Therefore if any current is flowing from the hot wire to ground instead of back through the neutral wire the power will be instantly disconnected. That is why no ground wire is needed.

Also, it is usually NOT necessessary to replace EVERY ungrounded outlet with a CFGI outlet. Typically several outlets are on the same circuit. As long as the FIRST outlet in the chain that has its power coming directly from the circuit breaker is a GFCI, then the rest of the outlets on the circuit AFTER the GFCI outlet are also protected by it.

This is why is is critical that ALL of the following be identified correctly:
1) Hot vs. Neutral wires

2) Line vs. Load wires (The wire coming IN from the source or previous outlet in the chain is the LINE, and a wire going out to the next outlet is the LOAD)

3) The FIRST outlet in a circuit must be determined, as that must be the one replaced with the GFCI outlet. The others can be replaced with regular three prong outlets (with no connection to the ground screw).

So use the money saved by not needing to replace every outlet with a GFCI and invest in a good meter or voltage detector. Turn the circuit breaker off and verify that every outlet you plan on replacing is unpowered. If not, then it is on a different circuit. Work on only one circuit at a time. Find ALL outlets on that circuit then disconnect ALL wires from each one (be sure the power is still off). If all wires on all outlets are not disconnected then there is the possiblity of power feeding back through the neutral and you will get misleading results (and possibily a shock from the neutral wire).

Make sure no wires are touching each other or anything else, and that all exposed wires are proected from childern, pets, etc. then have someone turn the power back on and find the ONE hot wire. This will be the HOT LINE for the FIRST outlet. Turn the power off again and connecte this wore to the HOT, LINE terminal. The corresponding wire will be the NEUTRAL LINE connection for that outlet. If there is another pair of wires at that outlet that go to the next outlet, connect these to the LOAD terminals, again observing which is hot and neutral.

Now the rest of the outlets on that brach circuit can be replaced with regular three prong oulets. There is no distinction between line and load on these, but be sure the hot wires (usually black) go to the darker of the screws (usually brass colored) and the neutral wires go to the lighter screws (usually silver coloered). If you look closely at an outlet you will see that one of the vertical slots is longer than the other. The hot is the shorter of the two.

In addition, as noted earlier, ALL outlets affected must be labelled properly. The GFCI needs to be marked "No Equipment Ground" and EACH of the downstream outlets marked ""GFCI Protected" and "No Equipment Ground". Generally, the GFCI outlet comes with several stickers for this purpose.

Finally, I recommend that all outlets be oriented with the "ground" hole on top if installed vertically or with the neutral slot on top if mounted horizontally. Contrary to popular belief there is no requirement that these look like a "face". Using the suggested method means that if a metallic object (for example a fork) were to fall on a plug that migh have worked loose a fraction of an inch, it will contact the "ground" prong (if preset) in the case of a vertical outlet or the neutral prong if a horizontal outlet.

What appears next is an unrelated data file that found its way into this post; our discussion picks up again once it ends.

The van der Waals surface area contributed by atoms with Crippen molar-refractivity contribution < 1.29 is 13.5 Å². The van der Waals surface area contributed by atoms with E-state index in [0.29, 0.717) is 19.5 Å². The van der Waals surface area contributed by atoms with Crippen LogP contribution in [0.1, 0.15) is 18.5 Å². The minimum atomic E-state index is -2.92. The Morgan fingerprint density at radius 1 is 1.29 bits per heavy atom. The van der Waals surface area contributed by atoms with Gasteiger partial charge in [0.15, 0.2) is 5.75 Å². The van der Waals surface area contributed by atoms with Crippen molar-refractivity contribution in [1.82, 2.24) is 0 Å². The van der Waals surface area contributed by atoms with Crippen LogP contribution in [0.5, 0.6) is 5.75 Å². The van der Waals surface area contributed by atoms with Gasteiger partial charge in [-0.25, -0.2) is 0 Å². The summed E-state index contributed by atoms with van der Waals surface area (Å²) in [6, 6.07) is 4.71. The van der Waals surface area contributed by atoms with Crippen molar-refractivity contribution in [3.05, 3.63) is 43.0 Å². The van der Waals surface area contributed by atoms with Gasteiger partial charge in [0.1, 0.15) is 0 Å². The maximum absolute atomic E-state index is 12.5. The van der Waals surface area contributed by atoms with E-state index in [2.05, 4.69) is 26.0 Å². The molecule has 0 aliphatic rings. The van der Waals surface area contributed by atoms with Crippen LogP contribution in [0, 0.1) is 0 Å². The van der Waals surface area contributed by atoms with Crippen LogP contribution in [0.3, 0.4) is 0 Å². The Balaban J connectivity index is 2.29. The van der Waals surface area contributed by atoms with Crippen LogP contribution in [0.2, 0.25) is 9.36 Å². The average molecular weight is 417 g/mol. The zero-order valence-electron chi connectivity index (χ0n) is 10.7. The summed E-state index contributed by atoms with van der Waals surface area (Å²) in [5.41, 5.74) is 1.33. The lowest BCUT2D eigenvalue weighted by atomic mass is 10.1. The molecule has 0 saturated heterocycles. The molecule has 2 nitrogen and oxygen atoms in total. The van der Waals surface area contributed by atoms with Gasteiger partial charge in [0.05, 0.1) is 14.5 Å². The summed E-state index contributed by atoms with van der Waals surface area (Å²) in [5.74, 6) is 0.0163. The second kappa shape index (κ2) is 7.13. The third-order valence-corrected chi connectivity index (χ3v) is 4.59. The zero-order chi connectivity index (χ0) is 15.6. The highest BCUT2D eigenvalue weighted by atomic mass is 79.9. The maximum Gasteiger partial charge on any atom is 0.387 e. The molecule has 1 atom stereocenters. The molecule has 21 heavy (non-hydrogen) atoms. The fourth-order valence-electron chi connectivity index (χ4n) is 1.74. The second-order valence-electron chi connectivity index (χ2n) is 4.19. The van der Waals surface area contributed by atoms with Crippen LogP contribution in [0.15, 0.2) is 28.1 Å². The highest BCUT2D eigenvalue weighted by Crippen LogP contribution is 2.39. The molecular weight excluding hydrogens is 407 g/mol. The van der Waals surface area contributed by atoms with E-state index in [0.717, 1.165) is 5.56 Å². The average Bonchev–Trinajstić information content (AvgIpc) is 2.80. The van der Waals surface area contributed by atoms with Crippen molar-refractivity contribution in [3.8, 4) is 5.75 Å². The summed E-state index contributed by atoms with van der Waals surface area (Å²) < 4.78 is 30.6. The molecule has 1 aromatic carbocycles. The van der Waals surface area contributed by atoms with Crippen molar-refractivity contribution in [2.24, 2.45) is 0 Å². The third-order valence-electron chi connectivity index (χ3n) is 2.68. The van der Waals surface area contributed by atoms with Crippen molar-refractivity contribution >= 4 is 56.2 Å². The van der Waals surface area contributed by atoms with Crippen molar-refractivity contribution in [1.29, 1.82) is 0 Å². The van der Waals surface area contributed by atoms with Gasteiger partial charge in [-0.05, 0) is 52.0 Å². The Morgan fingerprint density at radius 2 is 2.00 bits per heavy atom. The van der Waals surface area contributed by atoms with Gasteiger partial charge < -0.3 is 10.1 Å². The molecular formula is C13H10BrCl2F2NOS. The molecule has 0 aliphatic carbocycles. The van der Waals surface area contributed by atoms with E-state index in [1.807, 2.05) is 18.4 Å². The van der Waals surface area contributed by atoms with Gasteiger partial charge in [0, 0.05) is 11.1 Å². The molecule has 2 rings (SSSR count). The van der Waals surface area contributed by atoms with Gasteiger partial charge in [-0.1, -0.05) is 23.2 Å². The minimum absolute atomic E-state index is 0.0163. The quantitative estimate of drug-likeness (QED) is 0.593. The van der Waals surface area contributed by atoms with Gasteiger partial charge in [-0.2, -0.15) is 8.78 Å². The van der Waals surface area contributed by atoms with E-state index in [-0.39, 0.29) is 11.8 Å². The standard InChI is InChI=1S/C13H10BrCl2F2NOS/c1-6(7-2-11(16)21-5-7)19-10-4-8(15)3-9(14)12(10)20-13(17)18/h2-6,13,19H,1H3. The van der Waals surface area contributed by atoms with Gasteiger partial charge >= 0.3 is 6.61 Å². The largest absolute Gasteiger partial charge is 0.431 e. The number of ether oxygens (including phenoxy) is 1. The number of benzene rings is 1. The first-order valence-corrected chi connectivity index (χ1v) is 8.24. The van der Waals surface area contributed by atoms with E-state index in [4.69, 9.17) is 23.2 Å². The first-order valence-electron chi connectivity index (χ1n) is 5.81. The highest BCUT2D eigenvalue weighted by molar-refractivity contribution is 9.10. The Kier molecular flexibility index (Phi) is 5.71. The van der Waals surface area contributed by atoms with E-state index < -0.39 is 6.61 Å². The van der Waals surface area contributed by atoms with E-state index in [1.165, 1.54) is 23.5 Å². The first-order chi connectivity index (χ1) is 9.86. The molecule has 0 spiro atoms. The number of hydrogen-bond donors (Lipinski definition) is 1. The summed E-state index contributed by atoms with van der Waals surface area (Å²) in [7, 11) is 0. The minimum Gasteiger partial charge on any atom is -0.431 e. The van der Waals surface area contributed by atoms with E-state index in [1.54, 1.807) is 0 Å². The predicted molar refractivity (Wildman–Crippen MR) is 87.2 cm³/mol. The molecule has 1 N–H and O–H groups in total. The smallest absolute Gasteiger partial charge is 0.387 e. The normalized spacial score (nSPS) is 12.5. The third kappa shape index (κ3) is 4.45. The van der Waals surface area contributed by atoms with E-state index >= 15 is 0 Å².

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Old 04-24-2012, 12:09 AM
Wannabe12 Wannabe12 is offline
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I just found this site while searching Google for electrical issues. I am in Wisconsin, I know very little about codes. 4-5 yrs. ago, I had the house "re-wired". The swiftness of the contractor was impressive, he really looked like he knew what he was doing. I didn't think it was necessary to check his work.

(The fuse box, which contained 8 circuits, was replaced with a 200 amp breaker box with 18 circuits.), as well as a 60 amp sub-panel in the garage.

There were some outlets in place already with a three prong recepticle,without the ground port connected to anything. It was the same after he left.

There was an exterior outlet that he said he re-wired that wasn't grounded after he left. I found out about that much later, after my wife got shocked by it.

I know how to read those little golfball sized testers which told me the outlet was reverse polarity and open ground. I fixed that one.

Yesterday I got shocked by the light switch in the bathroom, (no wet hands) which has a GFCI outlet right next to it. One outlet has 60 volts when the breaker is off. The one behind the refrigerator, I specifically told him to run a new circuit to because sometimes it works and sometimes it doesn't. It worked for quite awhile after he left but it went out again. I checked the voltage with the breaker closed, i.e. in service, and my meter said it had 97 volts.

I don't know if it's been too long to go after him or not. I'm on disability and the wiring was done with a government re-hab loan.

Any thoughts?
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  #15  
Old 04-24-2012, 05:44 PM
johnpost johnpost is online now
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Quote:
Originally Posted by Wannabe12 View Post
Any thoughts?
get an electrician, different from the one who did the wiring, out to look at your situation.

don't use receptacles or switches that have given you shocks.

don't try to fix things yourself, even if you don't die in the process you could create a hazard that would produce shock or fire later. it takes skill to sort out incorrect or poor previous work or deteriorating wiring.
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  #16